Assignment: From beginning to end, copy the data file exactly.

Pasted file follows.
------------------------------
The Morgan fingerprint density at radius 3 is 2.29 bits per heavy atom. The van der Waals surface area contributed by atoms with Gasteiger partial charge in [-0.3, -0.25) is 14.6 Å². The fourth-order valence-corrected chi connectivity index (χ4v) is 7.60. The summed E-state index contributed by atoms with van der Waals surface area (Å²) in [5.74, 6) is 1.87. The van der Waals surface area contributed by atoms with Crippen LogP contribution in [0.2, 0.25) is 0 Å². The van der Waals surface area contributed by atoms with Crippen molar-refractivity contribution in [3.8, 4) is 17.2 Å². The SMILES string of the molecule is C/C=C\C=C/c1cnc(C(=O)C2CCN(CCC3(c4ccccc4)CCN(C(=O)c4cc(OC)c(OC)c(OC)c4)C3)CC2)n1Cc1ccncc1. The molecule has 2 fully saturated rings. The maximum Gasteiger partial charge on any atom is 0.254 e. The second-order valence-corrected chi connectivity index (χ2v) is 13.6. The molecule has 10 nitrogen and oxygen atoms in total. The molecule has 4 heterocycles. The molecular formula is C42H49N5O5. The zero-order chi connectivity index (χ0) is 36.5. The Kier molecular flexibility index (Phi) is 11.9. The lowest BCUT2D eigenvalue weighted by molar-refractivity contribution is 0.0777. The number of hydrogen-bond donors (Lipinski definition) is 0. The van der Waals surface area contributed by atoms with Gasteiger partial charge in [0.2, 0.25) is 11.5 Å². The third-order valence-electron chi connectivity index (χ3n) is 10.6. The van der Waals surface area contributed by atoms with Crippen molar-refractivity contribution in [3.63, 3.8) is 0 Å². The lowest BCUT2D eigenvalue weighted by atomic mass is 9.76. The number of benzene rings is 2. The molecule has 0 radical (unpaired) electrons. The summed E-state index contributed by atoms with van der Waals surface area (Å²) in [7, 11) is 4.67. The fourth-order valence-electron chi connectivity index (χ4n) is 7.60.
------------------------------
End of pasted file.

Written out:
The Morgan fingerprint density at radius 3 is 2.29 bits per heavy atom. The van der Waals surface area contributed by atoms with Gasteiger partial charge in [-0.3, -0.25) is 14.6 Å². The fourth-order valence-corrected chi connectivity index (χ4v) is 7.60. The summed E-state index contributed by atoms with van der Waals surface area (Å²) in [5.74, 6) is 1.87. The van der Waals surface area contributed by atoms with Crippen LogP contribution in [0.2, 0.25) is 0 Å². The van der Waals surface area contributed by atoms with Crippen molar-refractivity contribution in [3.8, 4) is 17.2 Å². The SMILES string of the molecule is C/C=C\C=C/c1cnc(C(=O)C2CCN(CCC3(c4ccccc4)CCN(C(=O)c4cc(OC)c(OC)c(OC)c4)C3)CC2)n1Cc1ccncc1. The molecule has 2 fully saturated rings. The maximum Gasteiger partial charge on any atom is 0.254 e. The second-order valence-corrected chi connectivity index (χ2v) is 13.6. The molecule has 10 nitrogen and oxygen atoms in total. The molecule has 4 heterocycles. The molecular formula is C42H49N5O5. The zero-order chi connectivity index (χ0) is 36.5. The Kier molecular flexibility index (Phi) is 11.9. The lowest BCUT2D eigenvalue weighted by molar-refractivity contribution is 0.0777. The number of hydrogen-bond donors (Lipinski definition) is 0. The van der Waals surface area contributed by atoms with Gasteiger partial charge in [0.2, 0.25) is 11.5 Å². The third-order valence-electron chi connectivity index (χ3n) is 10.6. The van der Waals surface area contributed by atoms with Crippen molar-refractivity contribution in [3.63, 3.8) is 0 Å². The lowest BCUT2D eigenvalue weighted by atomic mass is 9.76. The number of benzene rings is 2. The molecule has 0 radical (unpaired) electrons. The summed E-state index contributed by atoms with van der Waals surface area (Å²) in [7, 11) is 4.67. The fourth-order valence-electron chi connectivity index (χ4n) is 7.60.